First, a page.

Dear Bird Folks:
We have a bird that I’m pretty sure is a warbler coming to our suet feeder. The bird is mostly dull brown, with a bit of yellow on its side, a bright yellow spot on its tail, plus a weird single feather sticking out of its back. I’m thinking it is a yellow-rumped warbler, but aren’t warblers birds of summer? And what is with that odd feather coming out of its back?
-Adam, -N. Falmouth
Very Good Adam,
that was a very good description of what is indeed a Yellow-rumped Warbler. Although the bird has to be embarrassed about its name, especially during its high school years, yellow-rumped is a very good descriptive name. I wish more birds had such an easy field mark, with a corresponding name to match. Forget about that weird feather, it is not normally part of the bird. If it doesn’t fall out soon, that odd feather will be gone as soon as the spring molt begins. Your warbler was probably having a bad hair day or a case of nest-head or simply a “wardrobe malfunction”.
Any of us who were born before the golden age of disco, may remember that the Yellow-rumped Warbler used to be called the “Myrtle” Warbler. Like a lot of things, that all changed in the early ’70’s when the birding gurus decided that our eastern Myrtle Warbler and the western “Audubon” Warbler were the same species. Now both birds are collectively called Yellow-rumped Warbler. Many of us weren’t happy with the name change, but who can fight the awesome power of the birding gurus? Not me.
The reason why these birds were called Myrtle Warblers in the first place is because they eat and actually seem to enjoy the smelly waxy berries of the wax myrtle bush. Wax myrtle is much like our bayberries, which yellow-rumps also like to eat.
While early Cape Codders were all proud of themselves for figuring out how to turn the wax from bayberries into candles, yellow-rumps had long been able to turn these berries into a life saving meal. Wax is not readily digested by most creatures but yellow-rumps have evolved an enzyme that apparently enables them to turn the wax into nourishment.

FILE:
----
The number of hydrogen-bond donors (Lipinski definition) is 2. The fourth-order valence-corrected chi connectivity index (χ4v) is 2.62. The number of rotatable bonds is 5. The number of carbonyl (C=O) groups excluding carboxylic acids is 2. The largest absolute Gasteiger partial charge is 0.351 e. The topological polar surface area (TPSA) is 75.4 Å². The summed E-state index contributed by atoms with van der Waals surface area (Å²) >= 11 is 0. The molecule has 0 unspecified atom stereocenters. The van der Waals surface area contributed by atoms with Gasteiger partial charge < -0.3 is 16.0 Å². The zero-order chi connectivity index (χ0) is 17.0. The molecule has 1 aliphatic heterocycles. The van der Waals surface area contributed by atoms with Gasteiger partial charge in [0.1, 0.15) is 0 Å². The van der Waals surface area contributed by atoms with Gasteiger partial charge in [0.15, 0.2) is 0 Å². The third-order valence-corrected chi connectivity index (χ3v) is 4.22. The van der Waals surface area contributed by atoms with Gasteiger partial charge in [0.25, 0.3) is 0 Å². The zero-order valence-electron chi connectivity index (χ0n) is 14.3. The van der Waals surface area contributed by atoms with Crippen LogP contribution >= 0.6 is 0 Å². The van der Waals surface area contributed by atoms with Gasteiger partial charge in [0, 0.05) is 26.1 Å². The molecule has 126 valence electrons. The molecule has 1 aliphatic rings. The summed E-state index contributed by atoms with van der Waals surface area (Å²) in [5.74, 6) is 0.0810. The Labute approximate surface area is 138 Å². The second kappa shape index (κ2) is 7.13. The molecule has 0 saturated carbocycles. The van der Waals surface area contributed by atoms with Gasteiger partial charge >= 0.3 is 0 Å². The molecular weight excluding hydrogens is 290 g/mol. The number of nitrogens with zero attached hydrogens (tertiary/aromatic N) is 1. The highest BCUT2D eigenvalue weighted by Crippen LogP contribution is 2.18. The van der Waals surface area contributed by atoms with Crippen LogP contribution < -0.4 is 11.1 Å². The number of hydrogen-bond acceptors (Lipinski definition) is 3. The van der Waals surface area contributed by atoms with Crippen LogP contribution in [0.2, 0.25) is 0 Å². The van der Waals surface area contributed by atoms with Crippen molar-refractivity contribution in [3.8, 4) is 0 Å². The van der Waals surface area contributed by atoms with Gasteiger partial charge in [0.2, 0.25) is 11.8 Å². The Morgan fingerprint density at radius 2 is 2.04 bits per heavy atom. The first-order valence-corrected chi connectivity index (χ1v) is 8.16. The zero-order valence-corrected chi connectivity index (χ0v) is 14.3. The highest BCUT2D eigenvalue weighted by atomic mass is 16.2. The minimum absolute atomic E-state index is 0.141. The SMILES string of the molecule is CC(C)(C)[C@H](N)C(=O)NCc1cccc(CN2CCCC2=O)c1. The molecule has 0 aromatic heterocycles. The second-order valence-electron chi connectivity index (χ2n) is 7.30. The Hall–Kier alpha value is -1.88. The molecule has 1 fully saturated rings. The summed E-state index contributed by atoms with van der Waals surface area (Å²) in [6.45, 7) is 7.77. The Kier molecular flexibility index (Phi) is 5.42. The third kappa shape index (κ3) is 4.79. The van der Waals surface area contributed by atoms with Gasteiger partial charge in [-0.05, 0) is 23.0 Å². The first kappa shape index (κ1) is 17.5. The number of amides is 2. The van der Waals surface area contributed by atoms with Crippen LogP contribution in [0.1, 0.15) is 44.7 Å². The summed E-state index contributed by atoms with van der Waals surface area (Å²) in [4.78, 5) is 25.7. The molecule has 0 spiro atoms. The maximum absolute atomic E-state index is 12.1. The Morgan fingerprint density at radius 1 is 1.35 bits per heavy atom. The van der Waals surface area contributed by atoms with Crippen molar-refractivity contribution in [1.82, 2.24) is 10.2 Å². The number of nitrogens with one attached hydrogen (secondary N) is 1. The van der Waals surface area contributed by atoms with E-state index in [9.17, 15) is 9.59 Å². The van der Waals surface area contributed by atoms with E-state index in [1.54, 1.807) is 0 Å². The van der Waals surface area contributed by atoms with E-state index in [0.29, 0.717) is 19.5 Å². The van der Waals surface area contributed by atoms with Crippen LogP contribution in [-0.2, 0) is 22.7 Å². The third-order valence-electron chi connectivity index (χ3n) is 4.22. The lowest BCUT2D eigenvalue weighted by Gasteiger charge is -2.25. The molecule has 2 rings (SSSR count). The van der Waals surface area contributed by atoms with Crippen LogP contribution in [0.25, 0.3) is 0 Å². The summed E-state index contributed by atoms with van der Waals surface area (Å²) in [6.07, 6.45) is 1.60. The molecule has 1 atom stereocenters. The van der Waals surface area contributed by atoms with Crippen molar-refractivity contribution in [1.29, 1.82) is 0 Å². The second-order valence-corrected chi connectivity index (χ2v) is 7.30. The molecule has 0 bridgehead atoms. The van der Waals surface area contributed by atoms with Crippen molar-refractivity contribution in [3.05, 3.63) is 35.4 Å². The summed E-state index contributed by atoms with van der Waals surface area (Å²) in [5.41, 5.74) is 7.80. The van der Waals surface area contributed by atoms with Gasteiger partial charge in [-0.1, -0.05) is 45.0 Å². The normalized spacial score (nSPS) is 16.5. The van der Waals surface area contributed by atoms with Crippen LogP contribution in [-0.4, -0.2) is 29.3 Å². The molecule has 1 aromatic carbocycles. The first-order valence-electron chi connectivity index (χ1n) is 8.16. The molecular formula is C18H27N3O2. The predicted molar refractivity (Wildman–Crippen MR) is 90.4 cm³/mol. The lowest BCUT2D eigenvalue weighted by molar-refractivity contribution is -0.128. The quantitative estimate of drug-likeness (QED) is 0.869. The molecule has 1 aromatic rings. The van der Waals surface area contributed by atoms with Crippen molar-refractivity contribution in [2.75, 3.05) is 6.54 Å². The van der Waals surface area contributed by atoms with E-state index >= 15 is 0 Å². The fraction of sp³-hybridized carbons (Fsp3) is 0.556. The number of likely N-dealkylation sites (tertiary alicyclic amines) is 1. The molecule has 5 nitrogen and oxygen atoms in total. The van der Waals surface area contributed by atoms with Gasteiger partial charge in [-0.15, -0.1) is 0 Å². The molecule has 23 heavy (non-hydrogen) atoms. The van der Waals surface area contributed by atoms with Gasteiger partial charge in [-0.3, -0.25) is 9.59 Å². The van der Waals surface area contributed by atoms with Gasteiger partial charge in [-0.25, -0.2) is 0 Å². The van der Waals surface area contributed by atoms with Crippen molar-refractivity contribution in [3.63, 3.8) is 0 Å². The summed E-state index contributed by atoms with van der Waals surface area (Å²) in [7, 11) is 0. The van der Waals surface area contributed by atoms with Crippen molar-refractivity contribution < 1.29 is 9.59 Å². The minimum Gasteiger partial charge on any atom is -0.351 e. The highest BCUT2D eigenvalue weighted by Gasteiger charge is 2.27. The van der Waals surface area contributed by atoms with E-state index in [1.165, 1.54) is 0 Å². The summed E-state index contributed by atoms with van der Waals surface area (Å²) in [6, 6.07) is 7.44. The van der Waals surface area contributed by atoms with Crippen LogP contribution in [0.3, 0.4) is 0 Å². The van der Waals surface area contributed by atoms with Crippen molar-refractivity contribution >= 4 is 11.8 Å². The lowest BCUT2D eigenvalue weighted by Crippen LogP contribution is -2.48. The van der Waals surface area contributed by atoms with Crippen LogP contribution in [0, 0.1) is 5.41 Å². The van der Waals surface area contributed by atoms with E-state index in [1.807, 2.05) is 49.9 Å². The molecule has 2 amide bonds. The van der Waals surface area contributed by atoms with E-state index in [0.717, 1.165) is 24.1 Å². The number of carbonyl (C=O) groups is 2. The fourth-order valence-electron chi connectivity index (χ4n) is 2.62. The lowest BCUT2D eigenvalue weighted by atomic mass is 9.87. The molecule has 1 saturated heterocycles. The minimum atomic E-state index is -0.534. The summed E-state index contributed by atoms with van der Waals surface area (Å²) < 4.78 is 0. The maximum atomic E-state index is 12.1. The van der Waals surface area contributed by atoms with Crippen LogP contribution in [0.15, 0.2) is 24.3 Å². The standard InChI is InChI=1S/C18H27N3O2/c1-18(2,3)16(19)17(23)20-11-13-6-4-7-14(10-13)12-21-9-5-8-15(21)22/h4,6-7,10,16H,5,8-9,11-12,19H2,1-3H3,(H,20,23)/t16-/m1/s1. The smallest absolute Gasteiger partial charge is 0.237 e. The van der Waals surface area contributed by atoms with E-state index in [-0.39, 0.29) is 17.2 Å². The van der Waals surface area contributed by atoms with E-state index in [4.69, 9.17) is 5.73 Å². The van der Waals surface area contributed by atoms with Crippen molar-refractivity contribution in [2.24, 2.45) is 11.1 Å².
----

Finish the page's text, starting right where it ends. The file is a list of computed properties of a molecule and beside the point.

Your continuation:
February in New England is no place for any insect loving bird like a warbler. Most warblers have long since migrated to the tropics, where bugs are never in short supply. It is the yellow-rump’s ability to feed on berries that allows it to remain in the north and avoid the long and dangerous migration. In addition to bayberries, yellow-rumps also eat the berries of junipers, Virginia Creeper and poison ivy, which could help explain their constant scratching.
Yellow-rumped Warblers are one of our most abundant wood warblers, often seen in the thousands on migration. Their abundance is related to their adaptability. In nature, most creatures have evolved to exploit various niches. Each species of warbler seems to have its own niche. Some warblers feed only at the tops of trees, while others hunt for food on the inner branches and still other warblers hunt for food along the ground. Yellow-rumps have no use for any of that segregation. Like the neighbor’s unleashed dog, they eat anywhere there is food. They have developed the skills to find food in just about every level of the ecosystem. They will also sally out to pick insects out of the air like a flycatcher or scoop them out of the water like a swallow. In a totally unwarbler-like move, yellow-rumps have been known to sip the sap dripping out of trees like a sapsucker. And as you already know, Yellow-rumps are one of the few warblers that will visit our feeders. They readily come to suet.
You are right Adam, in this part of the world, late spring is the time for warbler sightings. But as we have written about several times before, finding food is the key to any bird’s survival. When it comes to finding food, this warbler is a master. You know a bird is tough when it can make a meal out of eating waxed fruit. It’s important to remember that wax berries should only be eaten in the cold weather. If they eat the wax in the summer, the heat makes the birds soft and droopy. And nobody likes a droopy yellow rump.